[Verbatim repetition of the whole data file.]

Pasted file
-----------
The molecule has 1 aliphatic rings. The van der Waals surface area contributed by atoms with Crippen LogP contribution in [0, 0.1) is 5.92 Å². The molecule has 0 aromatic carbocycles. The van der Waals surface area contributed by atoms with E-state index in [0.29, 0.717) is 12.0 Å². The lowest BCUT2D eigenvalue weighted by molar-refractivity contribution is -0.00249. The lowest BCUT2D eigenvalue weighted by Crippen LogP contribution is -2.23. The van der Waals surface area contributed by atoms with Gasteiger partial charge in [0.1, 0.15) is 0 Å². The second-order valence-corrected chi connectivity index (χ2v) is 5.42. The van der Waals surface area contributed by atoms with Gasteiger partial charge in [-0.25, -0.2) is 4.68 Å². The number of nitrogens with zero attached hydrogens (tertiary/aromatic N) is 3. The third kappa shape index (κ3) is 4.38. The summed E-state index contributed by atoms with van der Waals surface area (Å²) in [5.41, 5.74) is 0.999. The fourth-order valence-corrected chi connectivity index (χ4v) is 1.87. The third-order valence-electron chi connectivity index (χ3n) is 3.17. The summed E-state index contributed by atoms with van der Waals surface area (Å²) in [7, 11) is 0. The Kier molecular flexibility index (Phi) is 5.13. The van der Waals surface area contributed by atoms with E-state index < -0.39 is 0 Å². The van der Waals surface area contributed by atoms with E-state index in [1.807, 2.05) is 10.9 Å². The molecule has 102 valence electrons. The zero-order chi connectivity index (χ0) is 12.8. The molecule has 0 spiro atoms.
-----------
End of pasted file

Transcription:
The molecule has 1 aliphatic rings. The van der Waals surface area contributed by atoms with Crippen LogP contribution in [0, 0.1) is 5.92 Å². The molecule has 0 aromatic carbocycles. The van der Waals surface area contributed by atoms with E-state index in [0.29, 0.717) is 12.0 Å². The lowest BCUT2D eigenvalue weighted by molar-refractivity contribution is -0.00249. The lowest BCUT2D eigenvalue weighted by Crippen LogP contribution is -2.23. The van der Waals surface area contributed by atoms with Gasteiger partial charge in [0.1, 0.15) is 0 Å². The second-order valence-corrected chi connectivity index (χ2v) is 5.42. The van der Waals surface area contributed by atoms with Gasteiger partial charge in [-0.25, -0.2) is 4.68 Å². The number of nitrogens with zero attached hydrogens (tertiary/aromatic N) is 3. The third kappa shape index (κ3) is 4.38. The summed E-state index contributed by atoms with van der Waals surface area (Å²) in [5.41, 5.74) is 0.999. The fourth-order valence-corrected chi connectivity index (χ4v) is 1.87. The third-order valence-electron chi connectivity index (χ3n) is 3.17. The summed E-state index contributed by atoms with van der Waals surface area (Å²) in [7, 11) is 0. The Kier molecular flexibility index (Phi) is 5.13. The van der Waals surface area contributed by atoms with E-state index < -0.39 is 0 Å². The van der Waals surface area contributed by atoms with E-state index in [1.807, 2.05) is 10.9 Å². The molecule has 102 valence electrons. The zero-order chi connectivity index (χ0) is 12.8. The molecule has 0 spiro atoms.